The U.S. Army Corps of Engineers is delaying its plan to raise shoreline dock fees on its lakes and waterways across the Southeast.
In a short, one sentence press release issued late Monday afternoon, Corps spokesman Doug Garman said, “The U.S. Army Corps of Engineers is delaying the implementation of fee increases for shoreline permits in the South Atlantic region while USACE conducts a national review of the shoreline management program fees. The South Atlantic region will continue to operate the current Shoreline Management Program within its existing procedures and fees until further notice.”
On Monday, 9th District U.S. Representative Doug Collins (R) met with Major General
In a response to the Corp’s decision, said he was pleased the Corps of Engineers took Congress’s concerns on their plan to raise dock fees
“Residents of the Ninth District living on or near Lake Lanier and Lake Hartwelland those throughout the southeast living near Corps waterwayswill no longer be hit with significant and unexpected fee increases come January,” said Collins. “I want to thank Major General Holland for meeting with me today to discuss my concerns and explore ways in which the Corps could accomplish their intended goal without placing an undue burden on individuals and families living throughout the southeast. I look forward to continuing to engage with the Corps as they study this issue,” he concluded.
In June, the U.S. Army Corps of Engineers South Atlantic Division announced a regionwide increase for all federal reservoir lakes and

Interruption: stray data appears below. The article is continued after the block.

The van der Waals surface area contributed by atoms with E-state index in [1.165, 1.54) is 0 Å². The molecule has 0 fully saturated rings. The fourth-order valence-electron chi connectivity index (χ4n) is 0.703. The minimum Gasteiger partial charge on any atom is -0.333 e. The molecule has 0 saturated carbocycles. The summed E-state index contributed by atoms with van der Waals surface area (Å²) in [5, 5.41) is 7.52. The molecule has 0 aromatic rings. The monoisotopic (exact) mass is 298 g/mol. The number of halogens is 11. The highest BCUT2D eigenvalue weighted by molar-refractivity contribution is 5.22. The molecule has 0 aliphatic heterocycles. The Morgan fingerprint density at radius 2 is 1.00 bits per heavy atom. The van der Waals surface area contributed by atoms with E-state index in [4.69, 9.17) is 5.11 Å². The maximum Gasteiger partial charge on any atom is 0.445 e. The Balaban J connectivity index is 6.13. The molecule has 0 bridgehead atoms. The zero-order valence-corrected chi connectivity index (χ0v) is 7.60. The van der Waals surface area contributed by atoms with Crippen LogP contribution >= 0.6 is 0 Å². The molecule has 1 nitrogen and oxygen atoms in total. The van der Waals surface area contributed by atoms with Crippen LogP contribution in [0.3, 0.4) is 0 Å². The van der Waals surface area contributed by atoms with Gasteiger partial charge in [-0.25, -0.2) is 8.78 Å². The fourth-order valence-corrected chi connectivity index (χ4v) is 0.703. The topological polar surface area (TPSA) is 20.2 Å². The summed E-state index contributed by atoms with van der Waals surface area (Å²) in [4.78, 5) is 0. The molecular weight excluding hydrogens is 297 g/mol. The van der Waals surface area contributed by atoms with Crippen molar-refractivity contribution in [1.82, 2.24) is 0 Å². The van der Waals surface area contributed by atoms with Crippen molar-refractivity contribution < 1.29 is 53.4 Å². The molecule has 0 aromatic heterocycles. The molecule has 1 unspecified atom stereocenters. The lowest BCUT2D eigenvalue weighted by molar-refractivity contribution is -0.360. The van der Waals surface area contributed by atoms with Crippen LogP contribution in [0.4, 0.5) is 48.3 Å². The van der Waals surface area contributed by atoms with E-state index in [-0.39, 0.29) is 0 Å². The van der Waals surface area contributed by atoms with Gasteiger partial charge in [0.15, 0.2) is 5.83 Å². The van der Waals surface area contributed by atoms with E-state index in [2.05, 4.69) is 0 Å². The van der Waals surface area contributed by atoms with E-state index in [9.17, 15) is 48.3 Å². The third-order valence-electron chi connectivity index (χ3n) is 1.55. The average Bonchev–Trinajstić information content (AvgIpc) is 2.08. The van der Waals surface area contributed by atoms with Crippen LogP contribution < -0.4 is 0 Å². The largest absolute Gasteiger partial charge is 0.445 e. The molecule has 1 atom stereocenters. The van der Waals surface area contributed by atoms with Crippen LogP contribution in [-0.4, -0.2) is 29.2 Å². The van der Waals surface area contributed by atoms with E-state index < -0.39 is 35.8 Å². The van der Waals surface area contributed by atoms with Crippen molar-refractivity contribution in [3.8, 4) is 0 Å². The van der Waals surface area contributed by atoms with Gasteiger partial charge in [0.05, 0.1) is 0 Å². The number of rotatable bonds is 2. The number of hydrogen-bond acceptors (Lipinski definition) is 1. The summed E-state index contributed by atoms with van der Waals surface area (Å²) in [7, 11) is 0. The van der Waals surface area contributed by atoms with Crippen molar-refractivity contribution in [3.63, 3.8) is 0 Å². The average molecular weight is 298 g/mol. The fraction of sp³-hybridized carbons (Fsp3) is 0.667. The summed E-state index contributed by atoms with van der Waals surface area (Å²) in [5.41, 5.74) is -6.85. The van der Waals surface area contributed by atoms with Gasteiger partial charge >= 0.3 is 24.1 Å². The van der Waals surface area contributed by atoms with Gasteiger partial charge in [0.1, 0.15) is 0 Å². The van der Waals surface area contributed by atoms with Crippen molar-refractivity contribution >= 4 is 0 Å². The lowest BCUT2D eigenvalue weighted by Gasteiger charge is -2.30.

waterways in the Southeastern U.S., including Lake Hartwell.
Under the revised fee schedule, which would have gone into effect on January 1, 2020, new dock or facility permits would have increased from $400 to $835 and re-issue permits would have increased from $175 to $835 a year.
The following week, U.S. Representative for the 9th District, Doug Collins joined other Congressmen in the Southeast demanding an explanation from the U.S. Army Corps of Engineers on their decision to raise dock fees at all Corp-operated lakes and waterways in the South Atlantic region.
On June 28, 2019, the Corps responded to Members’ dated June 14, 2019, but Collins said they failed to provide adequate justification for the fee increases, and in August, the Congressmen sent a second letter asking for a more detailed explanation of the fee increases, claiming not all of their initial questions were answered.
“She was in a position. This has been going on for over 10 years and nobody would make a decision. They needed to do something. Unfortunately, it was not vetted as well as it should have been. She was willing to take corrective action and I give her a lot of credit for that. That’s what true leadership is. Leadership is being willing to change course if something is not working. And we’ll see what happens from here,” Collins told WLHR News Tuesday.
WLHR News reached out to the Garmon for a more detailed explanation of their research plans, but was told by a Corps spokesperson in Atlanta that they have no other comment.
Courtesy MJ Kneiser www.921wlhr.com